Guest article by Uri Brito

Gary North’s recent passing reminded me of the enormous capacity of certain men to produce so much in a lifetime. Of course, men can be productive beings on many fronts, but that productivity often stems from foundational theological stimuli that allow him to conform his thoughts after it. If such roots are stable and coherent, they can provide a rich motivation for creativity and exegetical application. Furthermore, if that foundation is comprehensive, one can articulate a host of themes like economics, politics, history, etc. Gary North’s legacy was the Calvinistic legacy which saw no part of human endeavor unworthy of exploration. He turned every stone and system and hurled his inimitable mind into it, seeking to unearth its treasures and nurture fields yet uncultivated.

While tracing the roots of such prolific Calvinism goes back to the man himself—an astounding Genevan pastor in the 16th century—no one has done more to cultivate the Genevan theologian than the Dutch theologian Abraham Kuyper. Kuyper asserted that Calvinism provided the rationale for the cultivation of Christendom, unlike any other system.

The Need for Applied Calvinism

The Need for Applied Calvinism

Our humility must drive us to obedience, our freedom to faithfulness, and our awe to action. In our awe we must find his law, and apply it to every area of life. If we are merely attending church every week but not progressing in these matters, we need to question seriously whether we have truly begun to mature in our Calvinism. We may need to ask if we have really even understood its implications much at all. So you're a Calvinist. Now what?

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For Kuyper, Calvinism is the most astute form of biblical Christianity. Further, Calvinism is the only sustainable ideology that meticulously undid the sacerdotalism of the Church, but more than that, it “unveiled again to fullest view the glories of the Cross.”[1]

Due to its very nature, Calvinism is thrust immediately into a dispute with modernism. Both systems cannot both prevail all at once, and both systems are in direct warfare against the other. Kuyper argues that modernism builds a system from the “data of the natural man” and to “construct man from the data of nature.”[2] On the other hand, Calvinism offers a doxological treatise of God as a way of understanding the role of man in his world.

This is a principled battle for the minds, but more importantly, for the preeminence of any civilization. The question Calvinism imposes is, “Which worldview provides the most consistent paradigm for the fruitfulness and prosperity of man and society?” The answer comes in sublime force from the lips of the Dutch theologian: “In Calvinism my heart has found rest.”[3]

Calvinism as Sectarian

But the term itself can be quite controversial. One should expect that if an idea claims to encompass the best of the Christian faith, then undoubtedly such an idea will be attacked from within competing Christian and secularized models. When considering Calvinism, one has to inquire further, “Which Calvinism?” In Kuyper’s day, many demurred the system. They used it broadly as an antagonistic label even against those who had no connections to the 16th-century Reformer or the ecclesiastical commitments of the 16th century Reformation.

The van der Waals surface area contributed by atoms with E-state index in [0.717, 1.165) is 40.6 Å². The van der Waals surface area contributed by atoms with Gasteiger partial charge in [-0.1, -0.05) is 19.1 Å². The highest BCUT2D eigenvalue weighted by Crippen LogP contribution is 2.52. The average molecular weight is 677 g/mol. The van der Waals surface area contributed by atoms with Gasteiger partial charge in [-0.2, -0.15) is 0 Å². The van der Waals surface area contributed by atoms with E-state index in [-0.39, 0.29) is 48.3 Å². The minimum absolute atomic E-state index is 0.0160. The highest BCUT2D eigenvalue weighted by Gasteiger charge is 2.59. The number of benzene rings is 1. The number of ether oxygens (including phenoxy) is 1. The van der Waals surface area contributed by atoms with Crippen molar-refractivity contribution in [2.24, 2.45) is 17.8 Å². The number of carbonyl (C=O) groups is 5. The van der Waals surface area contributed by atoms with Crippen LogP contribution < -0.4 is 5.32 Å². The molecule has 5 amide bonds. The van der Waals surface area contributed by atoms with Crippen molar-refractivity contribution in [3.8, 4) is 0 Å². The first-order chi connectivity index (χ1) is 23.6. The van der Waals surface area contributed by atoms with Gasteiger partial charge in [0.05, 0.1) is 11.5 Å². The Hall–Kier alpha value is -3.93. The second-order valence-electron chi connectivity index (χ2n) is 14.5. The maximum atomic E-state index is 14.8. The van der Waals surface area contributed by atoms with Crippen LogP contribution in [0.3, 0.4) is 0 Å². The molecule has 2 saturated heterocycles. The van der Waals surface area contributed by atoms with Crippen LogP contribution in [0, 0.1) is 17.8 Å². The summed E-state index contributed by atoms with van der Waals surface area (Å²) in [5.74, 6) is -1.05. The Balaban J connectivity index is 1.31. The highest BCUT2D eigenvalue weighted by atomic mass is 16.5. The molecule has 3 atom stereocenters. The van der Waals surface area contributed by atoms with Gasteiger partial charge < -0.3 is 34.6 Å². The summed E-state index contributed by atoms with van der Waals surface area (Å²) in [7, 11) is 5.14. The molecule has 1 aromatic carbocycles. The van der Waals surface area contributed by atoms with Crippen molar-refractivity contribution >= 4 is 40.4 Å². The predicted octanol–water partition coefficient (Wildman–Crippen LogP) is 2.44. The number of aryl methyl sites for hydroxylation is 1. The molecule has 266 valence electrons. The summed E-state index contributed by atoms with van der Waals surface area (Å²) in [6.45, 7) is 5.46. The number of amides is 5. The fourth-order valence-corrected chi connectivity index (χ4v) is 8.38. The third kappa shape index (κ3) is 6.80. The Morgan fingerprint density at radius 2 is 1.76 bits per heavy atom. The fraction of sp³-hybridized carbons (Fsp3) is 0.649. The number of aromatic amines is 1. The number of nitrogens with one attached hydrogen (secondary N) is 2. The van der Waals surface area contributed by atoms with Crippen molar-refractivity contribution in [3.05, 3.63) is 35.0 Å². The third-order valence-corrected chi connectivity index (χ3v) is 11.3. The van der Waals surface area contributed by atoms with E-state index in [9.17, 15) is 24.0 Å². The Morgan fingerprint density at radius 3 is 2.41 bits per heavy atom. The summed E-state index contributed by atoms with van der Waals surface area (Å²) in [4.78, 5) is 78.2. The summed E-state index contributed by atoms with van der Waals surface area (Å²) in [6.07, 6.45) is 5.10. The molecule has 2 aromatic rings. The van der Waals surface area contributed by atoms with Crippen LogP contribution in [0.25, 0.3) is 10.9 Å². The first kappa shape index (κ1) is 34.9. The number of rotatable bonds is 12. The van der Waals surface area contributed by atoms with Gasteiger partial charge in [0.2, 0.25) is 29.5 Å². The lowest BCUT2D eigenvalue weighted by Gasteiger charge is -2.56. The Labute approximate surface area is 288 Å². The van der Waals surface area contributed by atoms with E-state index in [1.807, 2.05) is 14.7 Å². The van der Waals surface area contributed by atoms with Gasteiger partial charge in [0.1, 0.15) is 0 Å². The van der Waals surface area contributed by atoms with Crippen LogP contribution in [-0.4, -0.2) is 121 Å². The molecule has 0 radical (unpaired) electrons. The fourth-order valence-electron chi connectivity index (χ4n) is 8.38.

The term Calvinism has been used to refer exclusively to its foreordination theology or to define denominational distinctions like Calvinistic Baptists as Spurgeon or Calvinistic Methodists as Whitefield. Calvinism as a modifier indicated that these Baptists and Methodists were not like the others. These Calvinists had the distinctive feature of predestinariasm to narrow the focus of their denominationalism. But such attachments of Calvinism to a religious institution would have been “severely criticized by Calvin himself.”[4]

However, Calvinism encompasses more than confessional interpretations. According to Kuyper, Calvinism shares its unique religious consciousness, which first begins as a theological system that reaches into the ecclesiastical system that penetrates the political and social life and rightly interprets the world, and ultimately touches Church and state, art and science and everything else.[5] Thus, Calvinism functions almost as a hermeneutic to interpret the reality of the world in every sphere. One should conclude that it is more aptly capable of offering a resistance theory to tyrants and a theological theory to explain the world. Wherever Calvinism appears, it leaves a contagious footprint, sufficient to “populate the world of the human heart with different ideals and conceptions.”[6]

Kuyperian Calvinism argues that the “unity of this life-conception”[7] is the only proper order that allows the Church to orient and re-orient its future. Kuyper saw that alternatives to the Calvinistic paradigm are insufficient to fight modern ailments. Further, they do not provide the impetus for a restored and renewed society under the Lordship of Jesus. Indeed, without the comprehensive nature of Calvinism, the Church’s “strength for resistance ebbs away.”[8]

Biblical Blueprints for Victory

Biblical Blueprints for Victory

Important issues for a Christian Worldview. Includes 9 talks given at the American Vision Worldview Conference in 2010.

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This article originally appeared on Kuyperian Commentary

[1] Kuyper, Abraham, Lectures on Calvinism (Eerdmans: Grand Rapids, MI, 1931), 10.

[2] Ibid., 11.

[3] Ibid., 12.

[4] Ibid., 13.

[5] Ibid., 17. See “Calvinism as a Life-System” for a developed thesis on the Calvinistic worldview.

[6] Ibid., 17.

[7] Ibid., 19.

[8] Ibid., 19.